Both Religion and Royalty Reigned in the Assyrian City of Assur
Known today also as Qal’at Sherqat, the ancient Assyrian city of Assur is located in the Saladin Governorate of modern day Iraq, about 280 km (174 miles) north of the capital, Baghdad. This city was first settled by human beings during the 3 rd millennium BC, and is believed to have been occupied up until the 2 nd century AD. It was, however, during the Assyrian period that Assur rose to prominence, serving as the capital of the Assyrian Empire at various points of time.
The city of Assur was located on a limestone bluff on the west bank of the Tigris River. According to the archaeological evidence, the site was first occupied around the middle of the 3 rd millennium BC. It has been speculated that the original inhabitants of Assur had arrived there from either Syria or from the south. During this time, Assur was a city state, and thought to have been in close contact with the Sumerian city states of the south. Assur was a subject of Sargon of Akkad and his successor. Moreover, during the Third Dynasty of Ur, there is evidence that a governor was sent by the rulers of this dynasty to the city. It may be added that the Temple of Ishtar and the Old Palace belong to this period of the city’s history.
Left, Head most likely of Sargon of Akkad. ( CC BY 2.0 ). Right, King Sargon II. ( CC BY-NC-ND 2.0 )
Rise to Prominence
Assur succeeded in obtaining its independence when the south was overrun by the Amorites at the end of the 3 rd / beginning of the 2 nd millennium BC. The city took advantage of its location at the convergence of major trade routes by trading with Anatolia. Tin from the western part of Iran and local textiles were exchanged for copper of that region. Thousands of clay tablets from the site of Kultepe in modern day Turkey provide details about the activities of the merchants of Assur in Anatolia.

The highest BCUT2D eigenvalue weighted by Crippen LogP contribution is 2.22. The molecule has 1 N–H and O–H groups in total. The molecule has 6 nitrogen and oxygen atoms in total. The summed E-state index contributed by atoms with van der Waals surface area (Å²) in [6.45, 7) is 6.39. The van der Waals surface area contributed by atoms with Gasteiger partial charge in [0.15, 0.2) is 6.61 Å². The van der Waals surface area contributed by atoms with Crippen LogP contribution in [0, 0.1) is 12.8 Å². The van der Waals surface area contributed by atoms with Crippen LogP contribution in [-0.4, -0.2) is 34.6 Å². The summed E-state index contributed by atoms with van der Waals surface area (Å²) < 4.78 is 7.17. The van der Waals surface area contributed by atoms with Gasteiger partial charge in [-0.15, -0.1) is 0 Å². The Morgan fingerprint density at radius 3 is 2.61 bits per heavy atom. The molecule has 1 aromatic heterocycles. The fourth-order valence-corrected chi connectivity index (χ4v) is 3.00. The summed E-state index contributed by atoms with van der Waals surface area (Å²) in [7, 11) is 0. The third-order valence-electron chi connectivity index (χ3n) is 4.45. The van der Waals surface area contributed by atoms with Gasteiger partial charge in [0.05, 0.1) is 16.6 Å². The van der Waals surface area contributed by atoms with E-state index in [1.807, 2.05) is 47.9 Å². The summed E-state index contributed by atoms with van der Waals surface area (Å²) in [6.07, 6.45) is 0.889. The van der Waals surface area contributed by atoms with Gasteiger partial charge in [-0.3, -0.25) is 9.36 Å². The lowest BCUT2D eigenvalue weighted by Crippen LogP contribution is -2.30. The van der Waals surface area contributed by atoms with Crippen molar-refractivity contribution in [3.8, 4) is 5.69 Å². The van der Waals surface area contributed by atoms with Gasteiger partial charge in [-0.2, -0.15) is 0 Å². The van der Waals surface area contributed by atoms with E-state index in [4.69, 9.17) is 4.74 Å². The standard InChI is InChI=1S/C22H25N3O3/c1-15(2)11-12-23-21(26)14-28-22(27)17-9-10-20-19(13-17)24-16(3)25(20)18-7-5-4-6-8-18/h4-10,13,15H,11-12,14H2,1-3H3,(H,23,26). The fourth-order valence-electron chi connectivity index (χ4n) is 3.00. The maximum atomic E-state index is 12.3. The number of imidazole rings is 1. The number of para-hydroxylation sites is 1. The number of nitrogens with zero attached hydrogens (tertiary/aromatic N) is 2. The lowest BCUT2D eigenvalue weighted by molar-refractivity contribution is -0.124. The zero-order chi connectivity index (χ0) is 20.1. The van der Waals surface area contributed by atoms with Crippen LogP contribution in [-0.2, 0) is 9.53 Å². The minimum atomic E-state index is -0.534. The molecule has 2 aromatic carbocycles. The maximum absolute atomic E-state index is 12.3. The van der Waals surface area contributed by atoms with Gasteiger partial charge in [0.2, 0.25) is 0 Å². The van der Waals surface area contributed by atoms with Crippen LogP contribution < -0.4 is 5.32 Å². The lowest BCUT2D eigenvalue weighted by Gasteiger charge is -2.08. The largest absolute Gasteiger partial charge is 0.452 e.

Assur became even more prominent when it was chosen by Shamshi-Adad I, a ruler of the Old Assyrian Empire, as his capital. Compared to the other major cities of the Assyrians, such as Nineveh and Nimrud, Assur was smaller and less strategically placed. Nevertheless, the city’s importance lay in its status as a religious center. The land surrounding the city was known as Mat Assur, meaning ‘the land of the god Assur’, thus symbolizing its divine status. In later times, when the Assyrians moved their capital to other cities, Assur retained its role as a significant religious center for them. Although the Assyrian Empire came to an end during the final years of the 7 th century BC, Assur continued to be occupied. It served as the seat of a semi-autonomous governor during the Parthian period. When the Sassanians captured the city during the 3 rd century AD, the city was destroyed, and largely abandoned. Nevertheless, it was still inhabited during the Islamic period, frequented by Bedouins from time to time, and part of it even became a graveyard, which was in use up until the 1970s.
A close-up view of a wall relief depicting the God Ashur (Assur) inside a winged- disc, Nimrud, Iraq. ( CC BY-SA 4.0)
Excavations of the Assyrian City
Archaeologically speaking, not much work has been done at Assur. The first major excavation at the site was carried out by the German Oriental Society in 1903. The excavations ended in 1914, and work continued only during the 1970s and 1980s, this time by the Department of Antiquities and Heritage, Baghdad. The Gulf War interrupted the excavations at Assur, though the work resumed from 1998 to 2002. The eruption of the Iraq War, and the resulting instability in the area has once more caused the archaeological work at the site to cease.
U.S. Soldiers from Crazy Horse Troop, 1st Squadron, 3rd Armored Cavalry Regiment provide security for the Provincial Reconstruction Team and representatives of United Nations Educational, Scientific, and Cultural Organization visiting the ancient city of Assur, 2008. ( Public Domain )
From ancient documents dating to the 7 th century BC, we are told that the city contained as many as 34 temples, three palaces, inner and outer walls, as well as several gateways. Only a few of these buildings have so far been excavated. In addition to these public buildings, there were also domestic structures. In the northwestern quarter of the site, for instance, many private homes were found to have been spaciously laid out, with family vaults underneath them. Within these vaults, archaeologists have unearthed a number of archives and libraries, containing thousands of clay tablets that provide important details about life in the city. The importance of Assur in the history of the region, as well as of the world was recognized in 2003, when it was inscribed as a UNESCO World Heritage Site.
Layout of the city of Assur throughout the centuries. ( CC BY-SA 4.0 )
Top image: A photo of Assur. Inset: Head most likely of Sargon of Akkad. ( CC BY 2.0 ). Source: Wikimedia.
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